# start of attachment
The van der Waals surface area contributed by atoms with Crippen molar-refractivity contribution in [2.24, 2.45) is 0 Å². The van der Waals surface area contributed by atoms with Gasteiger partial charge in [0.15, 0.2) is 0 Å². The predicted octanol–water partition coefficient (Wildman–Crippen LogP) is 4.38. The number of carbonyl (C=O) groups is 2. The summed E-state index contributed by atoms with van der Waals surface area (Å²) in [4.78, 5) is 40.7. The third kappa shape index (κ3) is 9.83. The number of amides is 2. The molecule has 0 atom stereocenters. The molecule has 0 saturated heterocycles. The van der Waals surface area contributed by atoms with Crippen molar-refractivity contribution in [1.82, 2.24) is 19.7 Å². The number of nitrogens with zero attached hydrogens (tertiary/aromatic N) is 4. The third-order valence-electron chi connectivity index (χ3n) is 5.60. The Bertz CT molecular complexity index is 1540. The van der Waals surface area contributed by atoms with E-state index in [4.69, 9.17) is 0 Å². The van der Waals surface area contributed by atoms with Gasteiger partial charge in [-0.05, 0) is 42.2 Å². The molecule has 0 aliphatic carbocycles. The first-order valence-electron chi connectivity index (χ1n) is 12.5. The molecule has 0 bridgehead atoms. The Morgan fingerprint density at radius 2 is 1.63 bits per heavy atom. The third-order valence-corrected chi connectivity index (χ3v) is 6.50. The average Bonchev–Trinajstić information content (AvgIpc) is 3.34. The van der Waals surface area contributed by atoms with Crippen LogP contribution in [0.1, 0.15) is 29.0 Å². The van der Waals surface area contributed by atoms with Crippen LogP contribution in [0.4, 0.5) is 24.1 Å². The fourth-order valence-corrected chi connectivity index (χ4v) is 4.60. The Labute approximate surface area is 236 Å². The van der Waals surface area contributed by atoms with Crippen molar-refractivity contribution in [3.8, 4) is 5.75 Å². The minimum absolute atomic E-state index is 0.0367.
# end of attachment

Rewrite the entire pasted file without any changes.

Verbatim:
The van der Waals surface area contributed by atoms with Crippen molar-refractivity contribution in [2.24, 2.45) is 0 Å². The van der Waals surface area contributed by atoms with Gasteiger partial charge in [0.15, 0.2) is 0 Å². The predicted octanol–water partition coefficient (Wildman–Crippen LogP) is 4.38. The number of carbonyl (C=O) groups is 2. The summed E-state index contributed by atoms with van der Waals surface area (Å²) in [4.78, 5) is 40.7. The third kappa shape index (κ3) is 9.83. The number of amides is 2. The molecule has 0 atom stereocenters. The molecule has 0 saturated heterocycles. The van der Waals surface area contributed by atoms with Crippen molar-refractivity contribution in [1.82, 2.24) is 19.7 Å². The number of nitrogens with zero attached hydrogens (tertiary/aromatic N) is 4. The third-order valence-electron chi connectivity index (χ3n) is 5.60. The Bertz CT molecular complexity index is 1540. The van der Waals surface area contributed by atoms with E-state index in [4.69, 9.17) is 0 Å². The van der Waals surface area contributed by atoms with Gasteiger partial charge in [-0.05, 0) is 42.2 Å². The molecule has 0 aliphatic carbocycles. The first-order valence-electron chi connectivity index (χ1n) is 12.5. The molecule has 0 bridgehead atoms. The Morgan fingerprint density at radius 2 is 1.63 bits per heavy atom. The third-order valence-corrected chi connectivity index (χ3v) is 6.50. The average Bonchev–Trinajstić information content (AvgIpc) is 3.34. The van der Waals surface area contributed by atoms with Crippen LogP contribution in [0.1, 0.15) is 29.0 Å². The van der Waals surface area contributed by atoms with Crippen LogP contribution in [0.4, 0.5) is 24.1 Å². The fourth-order valence-corrected chi connectivity index (χ4v) is 4.60. The Labute approximate surface area is 236 Å². The van der Waals surface area contributed by atoms with Crippen molar-refractivity contribution in [3.8, 4) is 5.75 Å². The minimum absolute atomic E-state index is 0.0367.